Middle-east Arab News Opinion | Asharq Al-awsat

Al Mohammadiya: A Historical Learning Institution | ASHARQ AL-AWSAT English Archive 2005 -2017
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Riyadh, Asharq Al-Awsat- Al Mohammadiya elementary school, one of the oldest and most respected educational establishments in the Saudi capital, was founded in 1952. It is located in Salam Street, close to Dakhna square, renowned for its academic links. Over five decades, many of its former students have become renown in Saudi society and assumed prominent positions.

Its historical building tells the story of education in Saudi Arabia. Its halls, classes and corridors are awash with memories of students and teachers walking through their doors. Al Mohammadiya has recently received a new lease of life and is now a private school to teach non Arabic-speakers, most of who come from Africa.

Salam Street is a main road that links south Riyadh with the center, close to Dakhna square and the Imam al Daawa Institute, the Riyadh mosque and Moqaibara market. The school is also near the Palace of Prince Abdullah bin Abdul Rahman, whose brother founded al Mohammadiya. The Palace and the girls’ school were recently demolished to make way for Salam Park, the largest public park in the Riyadh.

Students at al Mohammadiya grew accustomed to seeing the Late King Saud bin Abdulaziz, as he visited his uncle’s Palace nearby. Every week, the royal convoy would pull up in front of the school as students were about to leave home at the end of lessons… They would shout, “Here comes the King! Here comes the King!” drop the school bags and greet the Saudi monarch with applause and whistling.

Some would even throw their hats towards the King’s red vehicle… Guards would always collect the hats and return them to the school, sparking fights between students unsure which hat belonged to whom. The young boys were in awe of their monarch and were delighted to see him in the flesh; some even hoped he would leave a few coins in their hats.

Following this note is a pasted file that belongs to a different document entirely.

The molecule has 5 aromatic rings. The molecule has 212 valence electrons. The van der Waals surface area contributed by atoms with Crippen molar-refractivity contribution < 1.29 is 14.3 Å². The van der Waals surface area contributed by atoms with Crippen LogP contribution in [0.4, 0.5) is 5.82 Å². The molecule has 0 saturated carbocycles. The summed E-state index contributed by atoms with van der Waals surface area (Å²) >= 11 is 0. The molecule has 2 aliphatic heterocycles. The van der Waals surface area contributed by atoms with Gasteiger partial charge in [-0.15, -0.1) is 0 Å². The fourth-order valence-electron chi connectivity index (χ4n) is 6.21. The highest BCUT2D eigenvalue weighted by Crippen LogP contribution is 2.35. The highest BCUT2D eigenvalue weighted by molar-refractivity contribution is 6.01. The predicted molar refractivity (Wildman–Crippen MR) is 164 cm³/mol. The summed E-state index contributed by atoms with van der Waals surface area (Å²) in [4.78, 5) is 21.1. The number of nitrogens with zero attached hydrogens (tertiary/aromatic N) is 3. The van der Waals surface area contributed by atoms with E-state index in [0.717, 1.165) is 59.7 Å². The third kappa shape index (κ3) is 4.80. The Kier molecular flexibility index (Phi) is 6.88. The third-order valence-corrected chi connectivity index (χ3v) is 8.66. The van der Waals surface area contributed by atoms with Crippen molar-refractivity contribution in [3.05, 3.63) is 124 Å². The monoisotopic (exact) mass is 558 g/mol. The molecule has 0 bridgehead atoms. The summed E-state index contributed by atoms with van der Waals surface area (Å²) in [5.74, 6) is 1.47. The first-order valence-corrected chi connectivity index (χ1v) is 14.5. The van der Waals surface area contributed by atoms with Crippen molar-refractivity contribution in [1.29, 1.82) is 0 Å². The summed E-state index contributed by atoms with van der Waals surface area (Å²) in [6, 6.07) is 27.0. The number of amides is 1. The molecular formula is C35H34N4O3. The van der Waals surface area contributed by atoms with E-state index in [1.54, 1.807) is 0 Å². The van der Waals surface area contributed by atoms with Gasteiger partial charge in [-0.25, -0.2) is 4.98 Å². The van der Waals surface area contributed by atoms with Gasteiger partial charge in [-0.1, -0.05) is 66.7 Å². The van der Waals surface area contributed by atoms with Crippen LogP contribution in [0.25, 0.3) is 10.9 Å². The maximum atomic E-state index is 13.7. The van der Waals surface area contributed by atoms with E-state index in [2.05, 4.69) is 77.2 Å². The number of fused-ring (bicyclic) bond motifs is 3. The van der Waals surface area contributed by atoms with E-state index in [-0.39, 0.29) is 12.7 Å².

Amongst the first schools to have been established in Riyadh, al Mohammadiya was preceded by the Tizkariya school, Faisalia school and al Aasha. The imposing building that housed the school featured well-lit and ventilated classes, tiled floors and several playgrounds. The school canteen offered cheese and jam pies. At the time, most students lived in mud houses lacking basic amenities; the toilets at al Mohammadiya were considered a real luxury. In its agriculture laboratories, students were able to carry out a range of experiments, including sowing plant seeds and watching them grow and cooking a range of fruit jams. Students participate in regional and national competitions and often excelled, winning several prizes which included the books “A Tale of Two Cities” by Charles Dickens and “Broken Wings” by Gebran Khalil Gebran.

Scores of pupils went through al Mohammadiya’s doors. Graduates include government officials, prominent businessmen, academics, doctors, journalists, media figures and military officer from across the Kingdom.

In its first three decades, more than 1000 boys enrolled in the school with many more entering its doors to sit for the primary education certificate. Al Mohammadiya was chosen because of its central location and number of classes. Like many other establishments at the time, the school assigned great importance to discipline. Every morning, students would stand in line and watch the Saudi flag being raised by student representatives who would stand in front of their classmates and hail, “Long live the Kingdom of Saudi Arabia! Long live his Royal Highness the King!” Others would soon follow.

Every morning, students would listen to the recitation of the Quran by Sheikh Said Anwar or Sheikh Abdul Basset Abdul Samad and, at times, to the live broadcast of famous Arab songs by Riyadh’s radio station.

Ali al Rajehy, the current school director has been in his post for the last six years. In its new guise, al Mohammadiya faced a number of challenges as its teaching staff sought to maintain its high standards and illustrious history, he told Asharq al Awsat. Despite students coming from around the world, especially from African non-Arabic speaking countries such as Chad, Niger, Nigeria and Burkina Faso, standards remained high. Translators were sometimes required, he added, to enable students and teachers to communicate. With most students coming from poor backgrounds, al Rajeh said, they walk to school, repeating what their ancestors did almost 60 years ago.

Al Mohammadiya has also established a number of committees to ensure students do not grow up being manipulated by Islamist militants and organized trips to the sites of former terrorist attacks, in order to teach students the evils of terrorism firsthand.